Denver Post. Coors Brewing Company is doubling its current production of 1.5 million gallons of ethanol per year from beer waste by adding a second ethanol processing plant at its Aurora, Colorado brewery.
The ethanol is sold under a contract with Valero Energy Corp., which distributes the ethanol to Diamond Shamrock stations. The new $2.3-million plant will open later this month on the same site.
“We’ve always produced low-grade ethanol, so this was a logical step,” said Rick Paine, the co-products process manager at the Coors facility, referring to the alcohol-heavy grains and yeast used in beer-making. “The fact that we can do it all here is just an added bonus.”
The waste beer (the low-grade ethanol referred to above) is run through a production process which included a fractionation train, a molecular sieve dehydration unit, and product handling facilities.
The existing equipment vaporizes and strips the ethanol from the feed stream. The vapor stream from the distillation tower feeds the new molecular sieve unit which removes the remaining portion of the water. The finished product is then pumped to the storage and truck loading facilities.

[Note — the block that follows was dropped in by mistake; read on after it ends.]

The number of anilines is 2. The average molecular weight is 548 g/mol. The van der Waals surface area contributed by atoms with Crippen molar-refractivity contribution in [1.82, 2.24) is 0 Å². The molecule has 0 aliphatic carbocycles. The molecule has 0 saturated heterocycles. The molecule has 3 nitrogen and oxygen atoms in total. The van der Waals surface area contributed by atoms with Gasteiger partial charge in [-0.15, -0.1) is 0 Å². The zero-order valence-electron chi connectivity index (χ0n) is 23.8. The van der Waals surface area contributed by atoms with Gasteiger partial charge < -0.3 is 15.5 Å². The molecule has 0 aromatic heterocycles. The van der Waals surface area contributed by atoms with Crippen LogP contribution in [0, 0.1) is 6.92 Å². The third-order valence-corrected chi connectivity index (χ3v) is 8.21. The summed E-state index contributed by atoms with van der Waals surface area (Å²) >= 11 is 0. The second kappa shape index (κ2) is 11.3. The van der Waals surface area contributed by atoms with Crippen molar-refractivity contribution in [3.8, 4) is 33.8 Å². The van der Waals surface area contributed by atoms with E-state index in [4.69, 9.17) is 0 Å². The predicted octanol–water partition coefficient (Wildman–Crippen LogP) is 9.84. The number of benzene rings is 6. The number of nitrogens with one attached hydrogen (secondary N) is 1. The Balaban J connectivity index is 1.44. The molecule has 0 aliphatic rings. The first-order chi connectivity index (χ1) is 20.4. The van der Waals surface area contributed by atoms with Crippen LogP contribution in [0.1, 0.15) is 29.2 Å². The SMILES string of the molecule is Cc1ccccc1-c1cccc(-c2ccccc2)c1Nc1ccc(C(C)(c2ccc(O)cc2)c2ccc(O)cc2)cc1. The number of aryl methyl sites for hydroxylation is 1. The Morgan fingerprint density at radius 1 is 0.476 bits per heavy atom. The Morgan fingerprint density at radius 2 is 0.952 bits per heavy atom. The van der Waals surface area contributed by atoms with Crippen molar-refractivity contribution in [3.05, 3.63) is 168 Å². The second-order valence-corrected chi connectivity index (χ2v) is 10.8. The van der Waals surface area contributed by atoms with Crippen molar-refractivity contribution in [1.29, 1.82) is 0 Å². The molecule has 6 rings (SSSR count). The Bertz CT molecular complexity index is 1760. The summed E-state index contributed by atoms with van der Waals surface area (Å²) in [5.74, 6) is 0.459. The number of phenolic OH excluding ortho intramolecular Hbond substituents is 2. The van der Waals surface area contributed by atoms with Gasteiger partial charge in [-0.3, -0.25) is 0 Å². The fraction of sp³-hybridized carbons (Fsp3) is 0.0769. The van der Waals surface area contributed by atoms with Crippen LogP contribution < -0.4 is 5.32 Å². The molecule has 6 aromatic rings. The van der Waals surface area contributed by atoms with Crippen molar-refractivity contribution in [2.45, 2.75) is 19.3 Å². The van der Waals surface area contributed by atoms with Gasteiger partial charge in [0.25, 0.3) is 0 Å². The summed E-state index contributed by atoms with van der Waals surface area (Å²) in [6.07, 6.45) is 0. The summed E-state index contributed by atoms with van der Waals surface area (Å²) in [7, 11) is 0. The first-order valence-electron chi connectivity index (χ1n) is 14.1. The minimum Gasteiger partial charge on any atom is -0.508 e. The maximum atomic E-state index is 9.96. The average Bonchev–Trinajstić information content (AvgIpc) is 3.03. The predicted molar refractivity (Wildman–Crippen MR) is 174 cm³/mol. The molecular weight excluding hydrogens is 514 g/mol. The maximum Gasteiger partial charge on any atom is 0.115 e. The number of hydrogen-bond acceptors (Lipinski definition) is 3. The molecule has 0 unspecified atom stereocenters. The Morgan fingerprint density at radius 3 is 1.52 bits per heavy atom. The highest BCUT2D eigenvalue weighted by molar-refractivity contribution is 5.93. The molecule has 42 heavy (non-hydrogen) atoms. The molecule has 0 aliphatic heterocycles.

Coors and Merrick are also building a second facility to process waste biomass to ethanol.
Coors brewing operations result in approximately 87,000 tons per year of brewer’s grains on a dry-matter basis from the brewing process plus nine other byproducts of the brewing process that contain fermentable starches or concentrations of ethanol.
The goal of the biomass-to-ethanol processing is to convert those various feedstocks into higher value-added products and provide a test-bed to commercialize emerging enzymatic technologies.
The biomass conversion plant will produce in excess of 4 million gallons per year of ethanol through conventional processes which include:
Low temperature cook section
Enzymatic conversion of starches to fermentable sugars
Yeast fermentation (two 250,000-gallon fermenters)
Stripping of ethanol from the mash
Molecular sieve dehydration of the alcohol
The residual wet distillers grain and solubles are consumed by cattle feeding and dairy operations in northeastern Colorado.
(A hat-tip to Jack Rosebro!)